Still golden: Retirement is a time to realise dreams
Our survey shows retirement is eagerly anticipated, despite uncertainty
Our latest research looking at how Brits perceive life in retirement offered some highly optimistic results. Recent reports1 in the media about the future of the state pension, aren’t dampening the nation’s anticipation for its ‘golden years’, with over half of working Brits stating that they eagerly anticipate their retirement. Around three in ten (27%) are planning to use this time to fulfil a lifelong dream.
The study, which involved a poll of 2,000 in August 2017, looked into attitudes to retirement, levels of financial preparation, and plans for the future.
Ambition wins when it comes to planning for the future
Over a quarter (26%) of those in current fulltime employment did express concern about the cost of retiring, although the research showed this isn’t deterring ambitions; with 29% planning on using retirement years to travel the world, 33% hoping to master a new language, and 27% even planning to learn to play a musical instrument.
With the average aspired age coming out at 57, we found that over a third (32%) of those people interviewed hoped to be able to quit work completely. 40% however said that semi-retirement was definitely an option, and not just for financial reasons.
Brits top ten aspirations for retirement
- Spending more time with family (35%)
- Taking up a new hobby (34%)
- Being more active (33%)
- Travelling the world (27%)
- Spending more time with friends (24%)
- Fulfilling a lifelong dream (24%)
- Starting their own business (18%)
- Eating out once a week (17%)
- Going on holiday twice a year (17%)
- Getting work experience in a dream career (14%)
Many choosing the option of semi-retirement
Whilst 15% of those deliberating semi-retirement said their decision would ultimately come down to a need for extra income, more than half (53%) felt it allowed you to ease into the change. And 31% even believed that semi-retirement could be the perfect time to fulfil lifelong job ambitions, or start a business.
Of those currently enjoying semi-retirement, 30% said the time had offered them the chance to start a new career.
Suzi Grant, 67, (current location: Brighton) Alternative Ageing, said: “I became a blogger three years ago at the age of 64 and it’s now ridiculously successful. I never expected that what started as a hobby would become nearly a full-time job!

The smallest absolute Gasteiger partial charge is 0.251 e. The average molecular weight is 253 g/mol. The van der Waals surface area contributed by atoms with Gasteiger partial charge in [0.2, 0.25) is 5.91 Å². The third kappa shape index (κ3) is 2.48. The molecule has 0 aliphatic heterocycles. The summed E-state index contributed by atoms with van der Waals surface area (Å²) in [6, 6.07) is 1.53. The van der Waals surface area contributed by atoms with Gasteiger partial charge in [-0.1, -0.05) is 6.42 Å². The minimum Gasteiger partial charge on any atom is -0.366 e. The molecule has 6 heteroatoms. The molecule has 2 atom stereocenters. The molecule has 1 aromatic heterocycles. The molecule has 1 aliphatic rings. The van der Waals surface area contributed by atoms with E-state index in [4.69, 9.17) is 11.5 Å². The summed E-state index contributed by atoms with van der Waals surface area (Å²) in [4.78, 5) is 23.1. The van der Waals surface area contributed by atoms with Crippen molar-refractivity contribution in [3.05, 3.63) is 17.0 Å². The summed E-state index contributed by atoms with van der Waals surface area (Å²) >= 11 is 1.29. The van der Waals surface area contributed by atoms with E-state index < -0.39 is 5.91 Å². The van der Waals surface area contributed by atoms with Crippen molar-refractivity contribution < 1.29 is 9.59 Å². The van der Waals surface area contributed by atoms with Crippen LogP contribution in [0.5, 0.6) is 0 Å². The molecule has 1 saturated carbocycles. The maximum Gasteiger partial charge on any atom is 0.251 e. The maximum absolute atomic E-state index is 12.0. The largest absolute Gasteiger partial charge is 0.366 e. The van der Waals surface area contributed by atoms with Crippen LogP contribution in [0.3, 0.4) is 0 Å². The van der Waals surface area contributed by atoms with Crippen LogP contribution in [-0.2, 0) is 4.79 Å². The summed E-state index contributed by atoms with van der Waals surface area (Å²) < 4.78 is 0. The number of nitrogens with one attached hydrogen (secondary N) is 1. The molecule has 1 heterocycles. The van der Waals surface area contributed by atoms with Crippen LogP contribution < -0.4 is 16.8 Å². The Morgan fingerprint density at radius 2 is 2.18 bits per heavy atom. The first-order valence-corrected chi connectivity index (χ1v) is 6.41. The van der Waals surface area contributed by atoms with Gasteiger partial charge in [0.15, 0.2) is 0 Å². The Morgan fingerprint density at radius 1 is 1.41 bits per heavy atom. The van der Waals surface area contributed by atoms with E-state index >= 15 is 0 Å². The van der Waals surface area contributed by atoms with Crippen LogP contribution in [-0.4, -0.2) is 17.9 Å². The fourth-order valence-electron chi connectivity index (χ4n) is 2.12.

“I worked in TV and radio most of my working life, trained as a nutritionist then wrote three books before happily retiring at 60. Because photography, writing and health are my passions, I have taken to my new career like a duck to water.”
Lizzie Harley, 31, Leeds said. “Who knows what retirement will look like when I eventually get there, but I’m not going to let the uncertainty ruin the anticipation.
“My uncle worked hard his whole life and recently discovered that he just doesn’t have enough in his pension pot to retire fully. He used to love writing, so when he quit his mechanic job he spoke to the local paper about doing a work placement in their editorial team. He worked for free for a couple of weeks before they offered him a part time job writing local news pieces. He’s absolutely loving it, and the extra income is a big help.
“Even if the state pension is long gone, and I’ve not been able to save as much as I’d hoped, I still plan to at least semi-retire before I’m in my 70s. If I can find a source of income that keeps me active, and social, and I enjoy, I’ll count myself pretty lucky.”
Jamie Smith-Thompson, managing director at Portafina added:
“With semi-retirement revealed to be a viable option for so many, and numerous retirees already using this as a way to fulfil lifestyle and career ambitions, the nation’s dream retirement age of 57 may be achievable to some degree – that’s something I think we can all get behind. It’s important to remember that this can only come about through people taking retirement planning into account as early as possible”
PR and Content Executive
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